- 100% of contributions by an employer to an IPP are tax-deductible to the employer.
- Contributions must be made within 120 days of the company’s fiscal year end and are deductible for that fiscal year.
- All fees associated with setup and administration of the IPP are tax deductible.
- Management fees and expenses may also be paid by the company and are also deductible.
What is a “Qualifying RRSP Transfer”?
- Canada Customs and Revenue Agency requires that the contribution generated for past service (i.e. years 1991 – 2007) be offset by a transfer from the plan member’s RRSP. This means that existing RRSP assets must be transferred to the new IPP. The reason for this is that since the individual received the maximum tax sheltering for those years by contributing to an RRSP they are not entitled to the maximum benefit under an IPP as well. CRA is essentially preventing double dipping.
- The Qualifying Transfer is determined by calculating the Pension Adjustment that would have been applied in each year of past service assuming that the individual had been in a defined benefit pension plan during those years.
- IPP assets may be invested under a trusted self-directed vehicle, with a trust company or under a life insurance company contract.
- Subject to pension investment rules
- No single investment can exceed 10% of the book value, investment choices are governed by the “Prudent Investor” rule. The Prudent Investor Rule is a legal doctrine which provides guidance to investment managers regarding the standards for managing an investment portfolio in a legally satisfactory manner. Generally, if an investment is acceptable in an RRSP it is usually acceptable in an IPP. The IPP follows a Statement of Investment Policies and Goals established at plan setup.
What happens on death?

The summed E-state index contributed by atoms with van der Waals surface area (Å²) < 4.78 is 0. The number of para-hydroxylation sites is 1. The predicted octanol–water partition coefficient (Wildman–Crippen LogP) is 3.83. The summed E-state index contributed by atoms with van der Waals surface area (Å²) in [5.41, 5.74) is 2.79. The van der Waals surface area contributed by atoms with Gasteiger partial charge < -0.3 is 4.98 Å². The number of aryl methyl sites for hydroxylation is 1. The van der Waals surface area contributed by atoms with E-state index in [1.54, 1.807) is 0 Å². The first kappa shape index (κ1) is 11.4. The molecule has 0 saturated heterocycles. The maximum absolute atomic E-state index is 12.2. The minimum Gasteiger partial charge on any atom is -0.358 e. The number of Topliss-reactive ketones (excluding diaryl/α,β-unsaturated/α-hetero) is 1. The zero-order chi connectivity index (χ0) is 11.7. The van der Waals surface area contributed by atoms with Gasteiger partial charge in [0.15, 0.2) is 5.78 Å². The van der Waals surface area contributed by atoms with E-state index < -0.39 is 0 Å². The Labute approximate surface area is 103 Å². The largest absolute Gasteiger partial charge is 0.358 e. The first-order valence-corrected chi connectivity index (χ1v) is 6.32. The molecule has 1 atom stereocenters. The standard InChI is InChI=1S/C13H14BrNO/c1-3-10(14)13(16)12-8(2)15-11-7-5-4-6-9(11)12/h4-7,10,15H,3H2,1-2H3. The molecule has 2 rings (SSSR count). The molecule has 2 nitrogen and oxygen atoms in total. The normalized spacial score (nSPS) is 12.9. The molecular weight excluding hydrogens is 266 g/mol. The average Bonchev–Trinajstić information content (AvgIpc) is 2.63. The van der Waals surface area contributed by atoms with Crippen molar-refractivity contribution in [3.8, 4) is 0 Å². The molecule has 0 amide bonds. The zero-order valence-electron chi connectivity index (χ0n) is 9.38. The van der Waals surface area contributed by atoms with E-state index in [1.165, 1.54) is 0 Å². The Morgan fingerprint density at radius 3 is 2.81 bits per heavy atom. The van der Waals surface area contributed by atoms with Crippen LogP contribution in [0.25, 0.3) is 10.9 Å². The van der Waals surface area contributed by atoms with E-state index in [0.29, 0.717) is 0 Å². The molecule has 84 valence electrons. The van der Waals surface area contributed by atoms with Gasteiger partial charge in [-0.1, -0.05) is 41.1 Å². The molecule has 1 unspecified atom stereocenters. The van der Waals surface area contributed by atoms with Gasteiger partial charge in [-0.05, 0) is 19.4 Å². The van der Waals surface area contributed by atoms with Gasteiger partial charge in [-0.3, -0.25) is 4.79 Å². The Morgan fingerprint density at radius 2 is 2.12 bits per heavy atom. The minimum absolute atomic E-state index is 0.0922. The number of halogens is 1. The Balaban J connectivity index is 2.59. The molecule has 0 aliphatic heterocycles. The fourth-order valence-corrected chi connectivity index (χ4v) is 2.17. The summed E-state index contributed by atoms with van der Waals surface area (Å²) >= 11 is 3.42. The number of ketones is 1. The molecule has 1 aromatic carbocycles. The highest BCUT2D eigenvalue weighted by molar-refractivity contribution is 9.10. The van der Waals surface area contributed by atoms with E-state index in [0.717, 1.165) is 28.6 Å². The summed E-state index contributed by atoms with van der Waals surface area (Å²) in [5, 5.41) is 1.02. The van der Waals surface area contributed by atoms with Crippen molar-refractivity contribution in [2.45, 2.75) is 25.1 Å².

- If the member is not retired, the value of the pension earned will be payable to the plan member’s spouse or, if there is no spouse, to another beneficiary or the plan member’s estate. Amounts payable to the spouse may be transferred to a Locked-In Retirement Account (LIRA) on a tax-deferred basis up to prescribed maximums.
If the member is retired, the spouse will receive a percentage of the pension payable to the member. Normally this is 66 2/3%.
- Upon death of the spouse, if there are remaining plan members (i.e. children) the residual value of the pension would remain in the plan for the benefit of those members. This perpetuation of the plan allows for ongoing tax deferral of registered assets.
What happens on termination of employment?
The member will have an option of receiving a deferred pension, immediate pension (if age 50 or earlier), transferring assets to another registered pension plan or transferring assets into a LIRA on a tax-deferred basis up to prescribed maximums.
What happens at retirement?
- When the plan member wishes to receive a pension (no later than the calendar year in which the member turns age 71, one or more of the following may be selected:
- Life Income Fund (LIF)
- Continue the plan (if there is a significant surplus) and receive benefits
- Locked-In Retirement Income Fund (LRIF)
- Purchase a life annuity
Q. What if I have already made my RRSP contribution for the current year?
A. You may have to withdraw your RRSP contribution, without penalty or withholding.
Q. What if I have unused RRSP room at the end of this year?
A. This may be used to increase IPP funding for additional earlier employment years.
Q. Can I make future RRSP contributions?
A. Other than a token amount, all future retirement savings will be made through the IPP. Remaining RRSP assets will continue to grow on a tax-deferred basis.
Q. What happens if ability to contribute to the IPP is reduced?
A. Once the IPP is established, there is an ongoing obligation to make contributions. However, in the event of cash flow difficulties, contributions may be suspended. When conditions improve, contributions may be resumed. If necessary, the IPP may be wound up at any time.